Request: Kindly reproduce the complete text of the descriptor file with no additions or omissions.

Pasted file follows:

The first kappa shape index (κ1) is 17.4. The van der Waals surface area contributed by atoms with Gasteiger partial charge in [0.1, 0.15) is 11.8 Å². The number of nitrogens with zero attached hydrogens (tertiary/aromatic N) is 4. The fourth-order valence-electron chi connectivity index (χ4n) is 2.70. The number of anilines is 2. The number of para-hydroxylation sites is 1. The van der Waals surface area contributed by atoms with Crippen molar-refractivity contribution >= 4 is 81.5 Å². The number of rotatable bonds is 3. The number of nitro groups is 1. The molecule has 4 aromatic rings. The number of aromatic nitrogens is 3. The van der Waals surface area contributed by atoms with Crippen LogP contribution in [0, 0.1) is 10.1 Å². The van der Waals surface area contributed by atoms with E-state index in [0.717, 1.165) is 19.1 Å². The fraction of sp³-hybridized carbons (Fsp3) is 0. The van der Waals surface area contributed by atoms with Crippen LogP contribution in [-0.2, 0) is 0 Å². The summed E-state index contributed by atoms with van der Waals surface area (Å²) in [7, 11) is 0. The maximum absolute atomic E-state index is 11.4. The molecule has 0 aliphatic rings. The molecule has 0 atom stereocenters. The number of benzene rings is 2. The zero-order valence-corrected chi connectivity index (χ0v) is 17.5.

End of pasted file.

The first kappa shape index (κ1) is 17.4. The van der Waals surface area contributed by atoms with Gasteiger partial charge in [0.1, 0.15) is 11.8 Å². The number of nitrogens with zero attached hydrogens (tertiary/aromatic N) is 4. The fourth-order valence-electron chi connectivity index (χ4n) is 2.70. The number of anilines is 2. The number of para-hydroxylation sites is 1. The van der Waals surface area contributed by atoms with Crippen molar-refractivity contribution >= 4 is 81.5 Å². The number of rotatable bonds is 3. The number of nitro groups is 1. The molecule has 4 aromatic rings. The number of aromatic nitrogens is 3. The van der Waals surface area contributed by atoms with Crippen LogP contribution in [0, 0.1) is 10.1 Å². The van der Waals surface area contributed by atoms with E-state index in [0.717, 1.165) is 19.1 Å². The fraction of sp³-hybridized carbons (Fsp3) is 0. The van der Waals surface area contributed by atoms with Crippen LogP contribution in [-0.2, 0) is 0 Å². The summed E-state index contributed by atoms with van der Waals surface area (Å²) in [7, 11) is 0. The maximum absolute atomic E-state index is 11.4. The molecule has 0 aliphatic rings. The molecule has 0 atom stereocenters. The number of benzene rings is 2. The zero-order valence-corrected chi connectivity index (χ0v) is 17.5.